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No. 0     Original Topic:  Hurricane Irma   
By:  Bullfighter279   Gender: M   Age: 55   on  Aug 30, 2017 at 12:16 PM   Viewed 3142 times     
is currently a Tropical Storm with winds of 50mph but is expected to develop into a Hurricane soon. Where it will end up is still too soon to tell since it is far away.

Wouldn't that be something if it hit the same TX/LA area? :oops::icon_eek:

That would be really, really bad...

Tropical Storm Irma Forms in the East Atlantic and is Likely to Strengthen Into a Hurricane

Story Highlights

Tropical Storm Irma has formed in the eastern Atlantic.

Irma is forecast to strengthen into a hurricane.

Impacts to any land areas next week, if any, are far from certain.

Tropical Storm Irma has formed in the eastern Atlantic Ocean where it's likely to grow into the fourth hurricane of the season.

Irma presents no immediate threat to any land areas, but that could change as we look further into the future.

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The center of Irma is located about 420 miles to the west of the Cabo Verde Islands, and is moving west at 10-15 mph.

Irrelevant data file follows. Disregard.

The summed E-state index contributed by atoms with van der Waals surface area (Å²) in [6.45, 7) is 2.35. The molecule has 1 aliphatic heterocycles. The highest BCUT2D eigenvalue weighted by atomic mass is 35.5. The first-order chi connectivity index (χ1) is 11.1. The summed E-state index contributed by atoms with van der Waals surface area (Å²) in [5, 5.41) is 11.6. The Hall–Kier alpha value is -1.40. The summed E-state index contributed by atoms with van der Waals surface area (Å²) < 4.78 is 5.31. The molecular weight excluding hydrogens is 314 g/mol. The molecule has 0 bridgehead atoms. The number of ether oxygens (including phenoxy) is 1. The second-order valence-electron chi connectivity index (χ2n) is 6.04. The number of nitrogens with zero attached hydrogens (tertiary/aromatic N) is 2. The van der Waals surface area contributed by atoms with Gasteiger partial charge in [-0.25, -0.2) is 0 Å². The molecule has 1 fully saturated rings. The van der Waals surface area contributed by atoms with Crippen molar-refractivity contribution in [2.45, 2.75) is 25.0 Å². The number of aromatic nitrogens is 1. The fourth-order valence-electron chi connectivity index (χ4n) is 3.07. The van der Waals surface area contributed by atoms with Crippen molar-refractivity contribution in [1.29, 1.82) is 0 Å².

Current Storm Status

For the next five days, Irma will continue its general westward movement on the south side of a ridge of high pressure called the Bermuda high, which is centered in the central Atlantic.

Irma should move through a portion of the Atlantic Ocean where upper-level winds are mostly favorable for intensification the next few days. The only hindrance to Irma's organization is some dry air to its north and west.

The National Hurricane Center says that Irma could strengthen into a hurricane as soon as Friday.

Projected Path and Intensity

Irma will not reach the longitude of the Lesser Antilles (eastern Caribbean) until the middle of next week.

It's far too early to determine if this new system will pose any threat to the Lesser Antilles and if it will eventually ever pose a threat to other locations, including the U.S.

Check back with for updates on Irma through the weekend ahead for the very latest. We will be updating our coverage of Irma frequently based on the latest forecast guidance for its future track and intensity.

This is the first time the name Irma has been used for an Atlantic tropical storm or hurricane. Irma replaced the name Irene after it was retired for the damage it caused in the Bahamas and the U.S. during the 2011 hurricane season."